I just came across a well-written post by a Reform Rabbi in Washington, DC, in response to the recent NYT article that seems to be hitting a lot of nerves around the world. While I recognize that some of my colleagues provide this as a fast track, meaningless way to substantiate a monstrous party – not all of us do, and so here is my side of the story!
Bar Mitzvah Training: It’s not just a job….
The New York Times story about on-line bar mitzvah preparation caught lots of attention (at least for a few minutes). You should read it if you have not. It offers a window into some basic problems we face in the American Jewish community today. First, what do synagogues matter anymore? It is possible to do everything Jewish without a synagogue. We often say that the community you find in a synagogue is vital to your Jewish life and not available anywhere else. Whether or not that’s true, the parents featured in the article don’t seem to care. And yet, they DO want bar mitzvah ceremonies for their kids. Or do they? The other important issue in the article is about the meaning of bar/bat mitzvah? The final line of the article says it all: “Once Joanne Kapsack had found a rabbi for Eli to work with, she pretty much bowed out of the preparations, she said. “I just cared about the party.” I am sure this happens equally often in our temple (and others). I must admit that I have never been a bar mitzvah party naysayer. I’ve either stayed out of it and treated it as something outside my scope or I have embraced the idea of the parties as part of the mitzvah and part of the community gathering that can occur. But, nothing has disappointed me more than hearing the post-event assessment from two recent bat mitzvah mothers: it was a let-down. They whole experience, when it was all said and done, was a let down for these mothers. What else could it be after all the hype, the buildup, the money and time spent on it? I have no problem adopting new technology – though I don’t really want an office that looks like the trading floor of a brokerage house. I have no problem with adopting different standards than previous generations simply accepted in order to become temple members. I also have no problem with completely revolutionizing the way we do Jewish education in general. But I do have problems with the ongoing march toward deification of bar and bat mitzvah. Within this trend is not so much innovation as desperation. We will do anything, it seems, to make our kids and ourselves feel good while we and they wallow in ambivalence about our Judaism.Dear
I just came across your comment and wanted to share another aspect of this situation that many seem to forget, or are not aware of.
It saddens me, too, to see the rite of passage as nothing but an excuse to show off one’s financial stature. I’m not a nay-sayer either, but whole-heartedly believe that the community celebration should be one of meaning, with the closest of friends and family surrounding the child, and showing love and support.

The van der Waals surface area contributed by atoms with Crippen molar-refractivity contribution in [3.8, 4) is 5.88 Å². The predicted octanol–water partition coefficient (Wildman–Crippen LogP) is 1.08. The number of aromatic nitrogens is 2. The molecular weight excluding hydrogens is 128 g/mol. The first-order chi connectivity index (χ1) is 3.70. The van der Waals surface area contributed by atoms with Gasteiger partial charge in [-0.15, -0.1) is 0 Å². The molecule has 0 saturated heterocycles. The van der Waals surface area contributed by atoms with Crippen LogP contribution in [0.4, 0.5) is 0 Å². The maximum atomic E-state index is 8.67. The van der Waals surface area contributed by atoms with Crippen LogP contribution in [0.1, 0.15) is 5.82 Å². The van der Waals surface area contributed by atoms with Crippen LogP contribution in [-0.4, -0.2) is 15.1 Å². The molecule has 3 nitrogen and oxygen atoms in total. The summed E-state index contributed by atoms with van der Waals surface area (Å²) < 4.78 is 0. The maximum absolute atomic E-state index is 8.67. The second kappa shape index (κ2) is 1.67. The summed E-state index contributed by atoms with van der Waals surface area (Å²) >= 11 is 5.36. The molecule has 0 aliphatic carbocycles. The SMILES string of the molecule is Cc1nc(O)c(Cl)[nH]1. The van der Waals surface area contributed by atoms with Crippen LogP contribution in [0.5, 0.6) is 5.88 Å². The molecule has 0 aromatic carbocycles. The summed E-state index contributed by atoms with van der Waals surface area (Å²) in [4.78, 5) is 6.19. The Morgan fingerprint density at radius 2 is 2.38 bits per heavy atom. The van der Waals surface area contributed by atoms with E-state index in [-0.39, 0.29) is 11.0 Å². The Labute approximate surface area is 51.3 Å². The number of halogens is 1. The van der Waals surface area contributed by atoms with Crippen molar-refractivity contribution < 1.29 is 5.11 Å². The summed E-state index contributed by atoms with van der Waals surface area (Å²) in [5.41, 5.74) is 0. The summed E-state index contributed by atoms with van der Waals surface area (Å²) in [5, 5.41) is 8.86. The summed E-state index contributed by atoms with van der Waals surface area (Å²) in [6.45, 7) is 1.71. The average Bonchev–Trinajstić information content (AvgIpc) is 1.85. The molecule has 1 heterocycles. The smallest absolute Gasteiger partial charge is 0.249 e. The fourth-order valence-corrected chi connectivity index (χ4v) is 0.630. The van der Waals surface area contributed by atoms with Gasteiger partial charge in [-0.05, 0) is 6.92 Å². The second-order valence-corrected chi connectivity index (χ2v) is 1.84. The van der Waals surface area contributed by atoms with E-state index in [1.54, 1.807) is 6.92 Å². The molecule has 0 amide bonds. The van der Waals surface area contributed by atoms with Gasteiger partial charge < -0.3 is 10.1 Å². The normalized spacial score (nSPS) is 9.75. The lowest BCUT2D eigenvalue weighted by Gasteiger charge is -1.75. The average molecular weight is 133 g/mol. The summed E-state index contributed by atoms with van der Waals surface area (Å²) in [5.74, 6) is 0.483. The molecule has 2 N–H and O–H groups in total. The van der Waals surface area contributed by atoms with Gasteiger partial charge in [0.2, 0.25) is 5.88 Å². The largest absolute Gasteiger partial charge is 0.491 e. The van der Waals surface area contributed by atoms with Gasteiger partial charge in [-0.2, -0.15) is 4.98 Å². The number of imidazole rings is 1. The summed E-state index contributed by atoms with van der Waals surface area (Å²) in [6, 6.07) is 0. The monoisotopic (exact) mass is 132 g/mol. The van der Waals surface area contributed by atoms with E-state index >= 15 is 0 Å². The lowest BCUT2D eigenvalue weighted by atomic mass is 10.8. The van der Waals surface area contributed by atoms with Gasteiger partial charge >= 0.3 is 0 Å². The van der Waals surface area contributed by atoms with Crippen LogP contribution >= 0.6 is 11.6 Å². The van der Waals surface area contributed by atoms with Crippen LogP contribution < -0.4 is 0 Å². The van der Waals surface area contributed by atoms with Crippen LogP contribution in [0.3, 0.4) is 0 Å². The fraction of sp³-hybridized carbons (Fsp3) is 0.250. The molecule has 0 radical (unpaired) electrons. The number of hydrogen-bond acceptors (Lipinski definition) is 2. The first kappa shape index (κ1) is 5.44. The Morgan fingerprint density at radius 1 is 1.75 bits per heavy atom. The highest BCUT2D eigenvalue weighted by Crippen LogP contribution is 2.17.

I am one of those Officiants, who provide unaffiliated lifecycles to my families, however, not for the purpose of fast tracking, eliminating, or for any other motive. These are families who got lost in the synagogue shuffle, and felt that synagogues were busy expecting congregants to meet their own financial needs, rather than vice versa.
In my town of Weston, FL, the Reform synagogue was bursting at its seams 5 years ago. With 700 families, they had one Rabbi with a lifetime contract since day 1, and a Cantorial soloist (not even a Cantor).
B’Nai Mitzvah services were doubled, to two a day, on Saturday morning ONLY, with 2 students in each service.
Many families wanted Havdalah services. Many families wanted smaller, private services to be held in the chapel, without the big pomp and circumstance and showiness of keeping up with those Jones’s. Many wanted their Rabbi (or officiant) to actually know their child’s name, but couldn’t commit to 3-5 days a week at the synagogue because of other commitments and demands on their childrens’ and families’ lives.
So – because the local synagogue couldn’t (or wouldn’t) meet those families’ needs – and because they truly wanted a meaningful, intimate connection to Judaism, and an opportunity to make their Judaism more personal and meaningful, and relevant, they found me.
I am a deeply traditional, spiritual Jew, with a profound belief, and relationship with G-d. I actually teach my students how to pray – how to understand G-d, and make G-d meaningful and relevant. I actually engage my students in learning, and experiencing Judaism, by cooking in their homes at holidays, teaching them how to teach their parents (many who are in Interfaith marriages) and how to initiate a worship-style dialogue at their Friday night Shabbat dinner table.
Please know that not all of us have offices that look like Wall Street. Mine is covered with photos of families I have worked with, pictures of places that my incredible job has taken me to, and is an environment that helps me remember that I am here to serve people, and not the other way around.
Perhaps if synagogues began acting the same way- more families would walk in the doors, rather than out.
With the most profound respect for your thoughts,
Cantor Debbi Ballard
Want to create your own Bar Mitzvah “dream come true”? Contact Cantor Debbi todayto see how you can co-create the event of your dreams.
1 thought on “Unaffiliated Lifecycles? One Cantor’s view…”
I wholeheartedly agree with your assessment.
While there is a place for the traditional synagogue life and norms, theer is also a place for accomodation of today’s lifestyle demands )not always optional, preferences).
Bar/ Bat Mitzvah are much more than a party to most, I must (hope to) believe.